A regulatory hammer
As usual, the general direction of the measures proposed is regulatory, rather than deregulatory. The tentative deregulatory reforms in the Data Bill and the Automated Vehicles Bill are likely outweighed by the massive expansion of regulatory power in the Digital Markets, Competition and Consumers Bill (DMCC), the unnecessary Football Regulator Bill, which is a solution looking for a problem in the world’s most successful football economy, and the Terrorism Bill, which will mandate burdensome counter-terrorism training on churches, village halls, and restaurants. 
The policies on crime and justice are good in isolation, especially those targeted against anti-social behaviour, violent crime, and aggressive begging. But without the serious expansion of prison capacity and stronger prison sentences, these reforms may be for nought: more government by briefing and commentary, rather than serious reform. This is exposed by the Government’s interest in renting prison capacity overseas, instead of completing its policy – pledged in the 2019 manifesto – to build 10,000 new prison cells throughout this Parliament.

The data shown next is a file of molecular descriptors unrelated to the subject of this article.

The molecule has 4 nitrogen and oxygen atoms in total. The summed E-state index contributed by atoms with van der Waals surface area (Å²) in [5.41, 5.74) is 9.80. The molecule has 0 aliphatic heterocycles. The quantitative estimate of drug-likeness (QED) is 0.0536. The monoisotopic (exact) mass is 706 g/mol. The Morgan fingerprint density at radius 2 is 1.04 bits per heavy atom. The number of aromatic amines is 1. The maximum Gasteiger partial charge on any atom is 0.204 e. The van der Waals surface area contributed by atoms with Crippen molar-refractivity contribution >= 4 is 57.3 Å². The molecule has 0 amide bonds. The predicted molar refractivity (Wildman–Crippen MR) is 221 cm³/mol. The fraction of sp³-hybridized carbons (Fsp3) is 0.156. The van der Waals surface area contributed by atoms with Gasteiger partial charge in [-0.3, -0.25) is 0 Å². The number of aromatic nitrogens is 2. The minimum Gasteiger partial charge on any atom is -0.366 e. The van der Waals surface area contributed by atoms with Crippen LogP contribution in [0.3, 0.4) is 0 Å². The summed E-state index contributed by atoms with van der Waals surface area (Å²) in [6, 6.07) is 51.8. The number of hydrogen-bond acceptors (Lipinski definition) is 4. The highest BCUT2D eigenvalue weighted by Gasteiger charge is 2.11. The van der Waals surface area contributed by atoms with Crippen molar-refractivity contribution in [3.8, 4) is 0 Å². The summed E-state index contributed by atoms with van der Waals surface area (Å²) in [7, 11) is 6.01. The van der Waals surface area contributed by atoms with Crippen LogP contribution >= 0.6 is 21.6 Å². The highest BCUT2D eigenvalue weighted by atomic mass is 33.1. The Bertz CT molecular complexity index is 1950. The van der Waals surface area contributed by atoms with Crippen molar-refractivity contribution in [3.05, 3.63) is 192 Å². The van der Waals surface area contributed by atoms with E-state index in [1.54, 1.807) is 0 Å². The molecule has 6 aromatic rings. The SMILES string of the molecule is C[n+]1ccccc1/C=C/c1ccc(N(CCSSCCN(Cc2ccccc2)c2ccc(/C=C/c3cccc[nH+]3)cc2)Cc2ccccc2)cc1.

The Government’s housing policies suffer a similar issue. Changing regulations around the rental market and leasehold reform are little more than tinkering at the edges, without wholesale planning reform, a unicorn which looks likely to remain in out of our reach for some time. Without changing the structural problems in our housing market – too few houses and an unsustainable inflow of people into the country, especially the south-east – these regulatory changes will likely fail to solve the problems they are trying to fix, and could make them worse, particularly in the case of the renters’ reforms. 

This Government is not alone, of course. The British state, and its political class, refuses to address the structural, root causes of the problems it encounters. Instead, it attempts to regulate away the symptoms. As such, almost every policy solution chosen is liable to either fail in its aims – like the sentencing reforms, or the terrorism regulations – or make things actively worse, like the increased regulations on the private rented sector, and the football regulator. 
Glimmers of hope